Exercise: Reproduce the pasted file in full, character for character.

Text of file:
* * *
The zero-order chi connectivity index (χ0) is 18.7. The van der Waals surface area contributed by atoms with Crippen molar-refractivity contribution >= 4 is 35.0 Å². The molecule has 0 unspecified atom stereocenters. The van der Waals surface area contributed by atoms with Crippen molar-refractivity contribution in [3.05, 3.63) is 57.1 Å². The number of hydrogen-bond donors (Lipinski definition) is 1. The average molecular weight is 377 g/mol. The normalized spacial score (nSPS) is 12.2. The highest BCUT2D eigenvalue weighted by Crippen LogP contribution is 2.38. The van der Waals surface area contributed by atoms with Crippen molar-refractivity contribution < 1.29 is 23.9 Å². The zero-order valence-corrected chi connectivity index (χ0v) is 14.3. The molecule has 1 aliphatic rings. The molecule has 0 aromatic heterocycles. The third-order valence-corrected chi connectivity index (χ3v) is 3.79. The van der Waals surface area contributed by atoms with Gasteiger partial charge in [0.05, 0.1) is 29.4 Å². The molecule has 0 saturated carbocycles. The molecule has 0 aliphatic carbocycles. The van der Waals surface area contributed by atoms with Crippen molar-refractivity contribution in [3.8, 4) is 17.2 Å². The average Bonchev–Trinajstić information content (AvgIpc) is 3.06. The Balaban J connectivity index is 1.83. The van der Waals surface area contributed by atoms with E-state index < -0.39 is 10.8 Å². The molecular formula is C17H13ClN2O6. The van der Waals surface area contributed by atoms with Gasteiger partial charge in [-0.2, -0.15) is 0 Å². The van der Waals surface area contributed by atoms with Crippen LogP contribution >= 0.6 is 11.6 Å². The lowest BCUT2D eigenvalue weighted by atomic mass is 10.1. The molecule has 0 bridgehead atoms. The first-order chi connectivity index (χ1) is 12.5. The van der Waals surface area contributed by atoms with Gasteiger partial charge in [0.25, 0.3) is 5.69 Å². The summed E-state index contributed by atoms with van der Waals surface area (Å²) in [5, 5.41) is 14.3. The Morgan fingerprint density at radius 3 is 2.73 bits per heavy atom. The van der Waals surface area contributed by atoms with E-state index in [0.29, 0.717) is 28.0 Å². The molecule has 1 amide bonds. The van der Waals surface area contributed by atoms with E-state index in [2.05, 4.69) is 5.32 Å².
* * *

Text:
The zero-order chi connectivity index (χ0) is 18.7. The van der Waals surface area contributed by atoms with Crippen molar-refractivity contribution >= 4 is 35.0 Å². The molecule has 0 unspecified atom stereocenters. The van der Waals surface area contributed by atoms with Crippen molar-refractivity contribution in [3.05, 3.63) is 57.1 Å². The number of hydrogen-bond donors (Lipinski definition) is 1. The average molecular weight is 377 g/mol. The normalized spacial score (nSPS) is 12.2. The highest BCUT2D eigenvalue weighted by Crippen LogP contribution is 2.38. The van der Waals surface area contributed by atoms with Crippen molar-refractivity contribution < 1.29 is 23.9 Å². The zero-order valence-corrected chi connectivity index (χ0v) is 14.3. The molecule has 1 aliphatic rings. The molecule has 0 aromatic heterocycles. The third-order valence-corrected chi connectivity index (χ3v) is 3.79. The van der Waals surface area contributed by atoms with Gasteiger partial charge in [0.05, 0.1) is 29.4 Å². The molecule has 0 saturated carbocycles. The molecule has 0 aliphatic carbocycles. The van der Waals surface area contributed by atoms with Crippen molar-refractivity contribution in [3.8, 4) is 17.2 Å². The average Bonchev–Trinajstić information content (AvgIpc) is 3.06. The Balaban J connectivity index is 1.83. The van der Waals surface area contributed by atoms with E-state index < -0.39 is 10.8 Å². The molecular formula is C17H13ClN2O6. The van der Waals surface area contributed by atoms with Gasteiger partial charge in [-0.2, -0.15) is 0 Å². The van der Waals surface area contributed by atoms with Crippen LogP contribution >= 0.6 is 11.6 Å². The lowest BCUT2D eigenvalue weighted by atomic mass is 10.1. The molecule has 0 bridgehead atoms. The first-order chi connectivity index (χ1) is 12.5. The van der Waals surface area contributed by atoms with Gasteiger partial charge in [0.25, 0.3) is 5.69 Å². The summed E-state index contributed by atoms with van der Waals surface area (Å²) in [5, 5.41) is 14.3. The Morgan fingerprint density at radius 3 is 2.73 bits per heavy atom. The van der Waals surface area contributed by atoms with E-state index in [0.29, 0.717) is 28.0 Å². The molecule has 1 amide bonds. The van der Waals surface area contributed by atoms with E-state index in [2.05, 4.69) is 5.32 Å².